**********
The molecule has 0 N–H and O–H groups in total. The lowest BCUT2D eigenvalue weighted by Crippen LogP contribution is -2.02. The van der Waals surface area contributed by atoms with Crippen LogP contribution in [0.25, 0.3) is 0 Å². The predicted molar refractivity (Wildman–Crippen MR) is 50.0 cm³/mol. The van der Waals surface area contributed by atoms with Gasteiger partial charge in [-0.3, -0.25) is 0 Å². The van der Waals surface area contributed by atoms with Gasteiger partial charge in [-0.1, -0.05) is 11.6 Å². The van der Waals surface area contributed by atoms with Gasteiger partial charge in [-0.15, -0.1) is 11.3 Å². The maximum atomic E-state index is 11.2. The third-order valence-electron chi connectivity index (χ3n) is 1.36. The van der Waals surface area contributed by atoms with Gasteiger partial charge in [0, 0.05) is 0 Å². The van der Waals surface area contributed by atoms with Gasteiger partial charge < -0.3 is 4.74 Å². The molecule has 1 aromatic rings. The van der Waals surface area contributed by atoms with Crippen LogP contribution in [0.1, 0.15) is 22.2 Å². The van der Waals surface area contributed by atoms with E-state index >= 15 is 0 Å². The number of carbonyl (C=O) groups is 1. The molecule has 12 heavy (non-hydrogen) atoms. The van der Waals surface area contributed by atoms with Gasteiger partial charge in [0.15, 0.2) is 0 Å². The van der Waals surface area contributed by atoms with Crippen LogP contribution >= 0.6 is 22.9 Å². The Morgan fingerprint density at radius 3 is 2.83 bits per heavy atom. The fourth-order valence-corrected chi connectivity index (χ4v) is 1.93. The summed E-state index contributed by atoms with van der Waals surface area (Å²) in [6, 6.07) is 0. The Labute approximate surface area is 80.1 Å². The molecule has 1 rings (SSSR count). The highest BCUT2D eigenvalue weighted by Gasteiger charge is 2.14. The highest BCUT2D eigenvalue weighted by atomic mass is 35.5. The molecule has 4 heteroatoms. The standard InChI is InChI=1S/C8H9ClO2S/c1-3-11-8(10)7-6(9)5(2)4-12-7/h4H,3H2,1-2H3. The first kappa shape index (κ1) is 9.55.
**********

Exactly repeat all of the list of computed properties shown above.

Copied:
The molecule has 0 N–H and O–H groups in total. The lowest BCUT2D eigenvalue weighted by Crippen LogP contribution is -2.02. The van der Waals surface area contributed by atoms with Crippen LogP contribution in [0.25, 0.3) is 0 Å². The predicted molar refractivity (Wildman–Crippen MR) is 50.0 cm³/mol. The van der Waals surface area contributed by atoms with Gasteiger partial charge in [-0.3, -0.25) is 0 Å². The van der Waals surface area contributed by atoms with Gasteiger partial charge in [-0.1, -0.05) is 11.6 Å². The van der Waals surface area contributed by atoms with Gasteiger partial charge in [-0.15, -0.1) is 11.3 Å². The maximum atomic E-state index is 11.2. The third-order valence-electron chi connectivity index (χ3n) is 1.36. The van der Waals surface area contributed by atoms with Gasteiger partial charge in [0, 0.05) is 0 Å². The van der Waals surface area contributed by atoms with Gasteiger partial charge < -0.3 is 4.74 Å². The molecule has 1 aromatic rings. The van der Waals surface area contributed by atoms with Crippen LogP contribution in [0.1, 0.15) is 22.2 Å². The van der Waals surface area contributed by atoms with E-state index >= 15 is 0 Å². The number of carbonyl (C=O) groups is 1. The molecule has 12 heavy (non-hydrogen) atoms. The van der Waals surface area contributed by atoms with Gasteiger partial charge in [0.15, 0.2) is 0 Å². The van der Waals surface area contributed by atoms with Crippen LogP contribution >= 0.6 is 22.9 Å². The Morgan fingerprint density at radius 3 is 2.83 bits per heavy atom. The fourth-order valence-corrected chi connectivity index (χ4v) is 1.93. The summed E-state index contributed by atoms with van der Waals surface area (Å²) in [6, 6.07) is 0. The Labute approximate surface area is 80.1 Å². The molecule has 1 rings (SSSR count). The highest BCUT2D eigenvalue weighted by Gasteiger charge is 2.14. The highest BCUT2D eigenvalue weighted by atomic mass is 35.5. The molecule has 4 heteroatoms. The standard InChI is InChI=1S/C8H9ClO2S/c1-3-11-8(10)7-6(9)5(2)4-12-7/h4H,3H2,1-2H3. The first kappa shape index (κ1) is 9.55.